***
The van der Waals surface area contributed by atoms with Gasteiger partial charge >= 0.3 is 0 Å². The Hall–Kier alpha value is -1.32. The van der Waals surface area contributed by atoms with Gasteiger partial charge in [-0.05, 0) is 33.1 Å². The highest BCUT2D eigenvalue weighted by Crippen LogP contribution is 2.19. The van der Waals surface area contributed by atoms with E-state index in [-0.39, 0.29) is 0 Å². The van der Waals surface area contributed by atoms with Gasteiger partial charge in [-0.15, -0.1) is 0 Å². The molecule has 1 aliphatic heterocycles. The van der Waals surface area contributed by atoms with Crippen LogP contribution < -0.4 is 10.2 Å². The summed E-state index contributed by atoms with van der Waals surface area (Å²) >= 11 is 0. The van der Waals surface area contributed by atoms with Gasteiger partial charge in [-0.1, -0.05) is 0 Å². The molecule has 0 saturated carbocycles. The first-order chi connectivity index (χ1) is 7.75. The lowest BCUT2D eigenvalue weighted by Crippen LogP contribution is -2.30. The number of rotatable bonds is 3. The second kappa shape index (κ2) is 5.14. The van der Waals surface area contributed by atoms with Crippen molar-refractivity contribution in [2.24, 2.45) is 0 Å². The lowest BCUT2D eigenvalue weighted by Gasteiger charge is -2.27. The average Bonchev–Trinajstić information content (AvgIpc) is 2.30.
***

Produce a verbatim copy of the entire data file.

The van der Waals surface area contributed by atoms with Gasteiger partial charge >= 0.3 is 0 Å². The Hall–Kier alpha value is -1.32. The van der Waals surface area contributed by atoms with Gasteiger partial charge in [-0.05, 0) is 33.1 Å². The highest BCUT2D eigenvalue weighted by Crippen LogP contribution is 2.19. The van der Waals surface area contributed by atoms with E-state index in [-0.39, 0.29) is 0 Å². The van der Waals surface area contributed by atoms with Gasteiger partial charge in [-0.15, -0.1) is 0 Å². The molecule has 1 aliphatic heterocycles. The van der Waals surface area contributed by atoms with Crippen LogP contribution < -0.4 is 10.2 Å². The summed E-state index contributed by atoms with van der Waals surface area (Å²) >= 11 is 0. The van der Waals surface area contributed by atoms with Gasteiger partial charge in [-0.1, -0.05) is 0 Å². The molecule has 0 saturated carbocycles. The first-order chi connectivity index (χ1) is 7.75. The lowest BCUT2D eigenvalue weighted by Crippen LogP contribution is -2.30. The number of rotatable bonds is 3. The second kappa shape index (κ2) is 5.14. The van der Waals surface area contributed by atoms with Crippen molar-refractivity contribution in [2.24, 2.45) is 0 Å². The lowest BCUT2D eigenvalue weighted by Gasteiger charge is -2.27. The average Bonchev–Trinajstić information content (AvgIpc) is 2.30.